Amazon runs several localized stores around the world which may have different items on offer and may also price the same item differently.
Companies benefit from a global economy, more so than consumers. But you and I can benefit from a global economy as well, at least when it comes to making purchases in different regions of the world that benefit us financially.
I mentioned this first in 2009 in a story entitled How Consumers Benefit From A Global Economy. It comes down to comparing pricing -- including shipping, handling, and maybe import tax -- to buy certain items on the cheap.
This works really well in Europe as you can buy in any member nation of the EU. It so happens that Amazon runs main stores in the UK, France, Germany, Italy and several other European countries. Pricing in these stores may differ, sometimes by a large margin.
EU Deals is a price comparison extension for Google Chrome and Firefox that is powered by the service of the same name.
The extension works automatically once installed in Chrome; there are no options or customizations that you can do.
EU Deals looks up the item in other Amazon stores, and displays its findings on the Amazon store page you are on right away.
The result is either that the item is available for a lower price at another Amazon Store in the EU, or that the price is at its lowest already.
The extension takes shipping and different currencies into account according to the developers of the extension.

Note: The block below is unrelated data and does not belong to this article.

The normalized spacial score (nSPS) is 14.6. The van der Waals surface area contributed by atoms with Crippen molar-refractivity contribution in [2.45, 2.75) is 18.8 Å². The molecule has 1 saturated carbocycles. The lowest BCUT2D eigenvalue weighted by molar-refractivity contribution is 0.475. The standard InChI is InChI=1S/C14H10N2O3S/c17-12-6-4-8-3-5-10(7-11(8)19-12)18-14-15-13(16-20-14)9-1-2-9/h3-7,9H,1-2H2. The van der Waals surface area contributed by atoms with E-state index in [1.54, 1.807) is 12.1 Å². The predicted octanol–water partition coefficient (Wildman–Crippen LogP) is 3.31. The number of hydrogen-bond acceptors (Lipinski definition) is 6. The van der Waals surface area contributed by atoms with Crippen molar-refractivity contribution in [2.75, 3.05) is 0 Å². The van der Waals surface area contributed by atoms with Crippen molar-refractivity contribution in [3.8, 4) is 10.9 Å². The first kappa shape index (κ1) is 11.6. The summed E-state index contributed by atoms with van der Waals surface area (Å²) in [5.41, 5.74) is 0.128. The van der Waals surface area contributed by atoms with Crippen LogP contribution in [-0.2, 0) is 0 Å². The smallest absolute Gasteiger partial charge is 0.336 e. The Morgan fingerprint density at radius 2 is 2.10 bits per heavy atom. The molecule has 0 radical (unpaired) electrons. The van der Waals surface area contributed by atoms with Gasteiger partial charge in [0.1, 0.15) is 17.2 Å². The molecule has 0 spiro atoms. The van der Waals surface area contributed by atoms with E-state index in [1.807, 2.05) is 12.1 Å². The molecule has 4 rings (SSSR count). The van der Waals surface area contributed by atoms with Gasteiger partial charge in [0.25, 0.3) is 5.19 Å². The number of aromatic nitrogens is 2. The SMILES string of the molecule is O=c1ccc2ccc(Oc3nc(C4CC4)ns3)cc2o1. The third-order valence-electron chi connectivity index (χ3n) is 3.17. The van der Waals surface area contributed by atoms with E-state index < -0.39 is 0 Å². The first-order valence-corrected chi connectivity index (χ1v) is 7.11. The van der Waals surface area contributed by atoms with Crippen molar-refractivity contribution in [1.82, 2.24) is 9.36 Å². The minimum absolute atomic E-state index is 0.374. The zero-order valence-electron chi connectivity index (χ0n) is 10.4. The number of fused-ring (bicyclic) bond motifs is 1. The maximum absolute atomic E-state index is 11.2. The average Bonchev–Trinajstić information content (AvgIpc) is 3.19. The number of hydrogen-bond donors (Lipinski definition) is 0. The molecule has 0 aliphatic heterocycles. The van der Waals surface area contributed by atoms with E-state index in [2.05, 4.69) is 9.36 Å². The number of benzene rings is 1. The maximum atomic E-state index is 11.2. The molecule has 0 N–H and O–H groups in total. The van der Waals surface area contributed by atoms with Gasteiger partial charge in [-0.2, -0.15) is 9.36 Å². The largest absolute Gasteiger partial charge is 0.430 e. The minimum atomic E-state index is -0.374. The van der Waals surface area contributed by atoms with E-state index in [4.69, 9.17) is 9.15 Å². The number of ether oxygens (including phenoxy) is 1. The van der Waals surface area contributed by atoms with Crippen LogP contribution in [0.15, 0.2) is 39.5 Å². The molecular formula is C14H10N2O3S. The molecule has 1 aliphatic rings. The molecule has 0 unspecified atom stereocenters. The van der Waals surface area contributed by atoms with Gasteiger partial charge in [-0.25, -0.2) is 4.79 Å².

This add-on compares the prices, calculates shipping fees and converts currencies to get you the lowest Amazon price in Europe.
It is still necessary to check out the offer. First to make sure that the service matched the right item, then that the item is available and indeed for the listed price.
A quick test revealed that this is not always the case. The item on the screenshot for instance, the Surface Book by Microsoft, was listed as being nearly €1300 cheaper in the UK than in Germany. I followed the link and the one item that beat the price by more than 50% was a marketplace offer. The seller had only seven ratings of which 57% were positive. Other items checked out fine however.
EU Deals checks the price of items on Amazon's five stores in the European Union currently. This makes sense logistically,but it would still be handy if the service would add other regional stores to the mix.
The price of an item may be that cheap in the US for instance that it would make sense to order it there even though you'd pay more for shipping and probably also import tax.
As far as features are concerned, I'd like to see an option to block marketplace offers from the price comparison.
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